On the other hand, we succeeded in defining Contemporary Art as a field that is not as amorphous as it thinks it is, and that can thereby offer a solid ground to work from as a group. Contemporary Art is an economy, a working ideology, a political temperament, a language, a history, a kind of knowledge production that is sometimes superficial, but never imprecise. For it is part of an international project to produce, and reproduce, the cosmopolitan middle class subject. And this cosmopolitan subject is, in turn, partaking in urban renewal with more bravado than any other segment of society. Suhail Malik of Goldsmiths University helped us navigate these questions, while philosopher Dieter Lesage pointed out ways in which something as outlandish as a summer academy in Bern could be of help. Lesage discussed Bern as a place for reading and revolution, mapping a trajectory from Walter Benjamin to Lenin to Hegel and back again. At the end of the day, looking back in an effort to look forward, Lesage’s hope was to become less “interstitial”, and more “consequential”. To envision even a summer residency as a space of sustainable agency, and not just artistic sightseeing. Surely enough, nothing is as future oriented as a school. Whether it’s a primary school, a BAUHAUS, or a research driven network of artist peers. Schools produce new horizons of expectation, just as they can consolidate old ones. They reproduce the labor. And the belief system that is necessary for it.
2) Local Anchoring
At many moments during the August time window 2017, we were introduced to ongoing debates in the city of Bern; thanks to, among other things, an informal meeting with architect and local politician Tilman Rösler, along with an impromptu visit to the Lorraine neighbourhood association fighting local gentrification, and an extensive guided tour of Bern with artist Annaïk Lou Pitteloud, offering a privileged view of housing struggles in the city. Including pointed confrontations in the Lorraine quarter, confrontations which bore odd parallels with settings in Los Angeles. (At one point, we realized the work of our two Californian Fellows actually served as a reference to Lorraine activists.) By way of another example, the Reithalle impressed us as a case of political savviness and mass mobilization. As it happens, even the very host venue for our internal seminars – the PROGR cultural centre – stands out as a case of Bernese artists acting as vectors for change. Finally, the Cultural Senator of Basel, Philippe Bischof, generously shared points of interregional comparison, from an acting politician’s perspective.
Renzo Martens and Adelita Husni-Bey were two artists who shared their complex working methodologies with us, alongside artist and activist Leonardo Vilchis, who described the work he’s been pursuing over the last 30 years in Boyle Heights Los Angeles. During the sobering conclusion to his contribution, Vilchis mentioned he’d never seen a situation arise where outside interventions, whether financial investments or aesthetic gestures, were helpful. As long as the momentum of finance capital is as unchecked as it is today, it seems impossible to imagine well-intended intrusions bearing sustainable, happy consequences. Where does that leave Contemporary Art? All of our practices, after all, come to a problem, a situation, a location, from a professionalized outside – such is the very nature of the field today.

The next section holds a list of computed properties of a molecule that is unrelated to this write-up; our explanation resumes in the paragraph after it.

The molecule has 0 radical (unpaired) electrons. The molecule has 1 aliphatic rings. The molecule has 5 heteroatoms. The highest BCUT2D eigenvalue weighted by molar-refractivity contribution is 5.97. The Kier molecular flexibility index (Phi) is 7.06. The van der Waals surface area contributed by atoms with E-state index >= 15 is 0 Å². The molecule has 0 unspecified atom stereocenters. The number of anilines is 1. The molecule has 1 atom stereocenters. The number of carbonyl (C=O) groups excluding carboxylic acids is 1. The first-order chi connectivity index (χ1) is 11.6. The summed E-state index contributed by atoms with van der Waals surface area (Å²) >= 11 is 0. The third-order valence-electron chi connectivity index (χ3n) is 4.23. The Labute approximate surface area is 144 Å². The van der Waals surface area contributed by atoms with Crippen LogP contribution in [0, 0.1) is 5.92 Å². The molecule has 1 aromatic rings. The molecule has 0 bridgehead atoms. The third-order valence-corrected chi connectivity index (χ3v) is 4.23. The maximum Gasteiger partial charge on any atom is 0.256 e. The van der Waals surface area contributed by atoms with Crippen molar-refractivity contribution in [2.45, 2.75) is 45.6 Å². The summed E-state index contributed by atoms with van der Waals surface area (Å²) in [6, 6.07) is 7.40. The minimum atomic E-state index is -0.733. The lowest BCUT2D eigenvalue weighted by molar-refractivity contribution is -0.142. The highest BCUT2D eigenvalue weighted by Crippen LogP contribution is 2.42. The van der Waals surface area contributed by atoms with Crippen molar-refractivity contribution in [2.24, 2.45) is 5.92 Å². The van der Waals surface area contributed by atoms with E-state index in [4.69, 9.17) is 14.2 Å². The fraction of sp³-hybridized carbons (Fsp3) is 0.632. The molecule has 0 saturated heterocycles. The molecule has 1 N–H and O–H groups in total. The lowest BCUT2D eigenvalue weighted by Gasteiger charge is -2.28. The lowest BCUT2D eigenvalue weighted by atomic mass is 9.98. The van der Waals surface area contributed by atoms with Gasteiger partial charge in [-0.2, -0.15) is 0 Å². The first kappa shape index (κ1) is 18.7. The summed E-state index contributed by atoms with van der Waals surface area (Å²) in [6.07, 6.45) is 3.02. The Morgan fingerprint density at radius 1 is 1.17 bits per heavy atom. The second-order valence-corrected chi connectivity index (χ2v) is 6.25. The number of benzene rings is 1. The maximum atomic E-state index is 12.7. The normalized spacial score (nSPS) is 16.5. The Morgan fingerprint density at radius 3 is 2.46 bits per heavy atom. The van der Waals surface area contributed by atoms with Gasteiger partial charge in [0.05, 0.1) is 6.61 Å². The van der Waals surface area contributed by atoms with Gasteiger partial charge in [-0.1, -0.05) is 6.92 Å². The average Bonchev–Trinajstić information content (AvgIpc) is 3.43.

Eventually, the Fellows focused on the irony that, even though Contemporary Art is louder, faster, bigger, stronger than other art forms today, it still cannot take care of its own. It is the precariousness of the field, they argued, that leaves us no choice but to do the bidding of gentrification. How, after all, can we find responses to problems of such violent complexity when we are broke and exhausted. The first item on the to-do list, it seems, is a support system for and among artists. All of which dovetailed well with artist Lise Soskolne’s contribution, a lecture at the Kunsthalle Bern, where she argued for an equitable distribution of profit margins in the art world. Soskolne sketched scenarios of working less, for more resources – “Less with More” – not “More with Less”. On this occasion, artist Enno Schmidt argued for a transversal strategy responding to similar necessities throughout society, such as a Universal Basic Income across the board.
In light of the above, the working proposal being developed by the Fellows sees conditions of production within Contemporary Art, and art’s complicity with gentrification, as deeply linked. But addressing this chicken-and-egg conundrum requires more time than currently accorded. Thus their strategy is to form a collective body – the newly named “BLOCC” – that will actually outlive the Sommerakademie as currently planned. The eight Fellows are attempting to lay foundations for a structure sustainable enough, financially and otherwise, to explore these issues in long-term, consequential fashion. Eventually, the aim is to develop and propose hands-on changes to art education in particular. Needless to say, the very possibility of a structure of this kind should by all accounts be considered a sensational success on behalf of our fledgling Sommerakademie ...
For the coming Summer of 2018, we wish to delve more into the Berne context in general, and the Lorraine neighbourhood in particular. Which is why we have agreed to replace the conventional string of international visitors with a combination of local speakers, and a single tutor, in the form of an artist- or researcher-in-residence. For another, we need to cultivate a local public with more investment than has hitherto been the case. So far, a large crowd has not been a pressing necessity. But the Fellows’ proposal, as described above, does merit a substantial audience. And it is the success of this refreshingly ambitious proposal that should be the clear priority for our institutional efforts in the near future.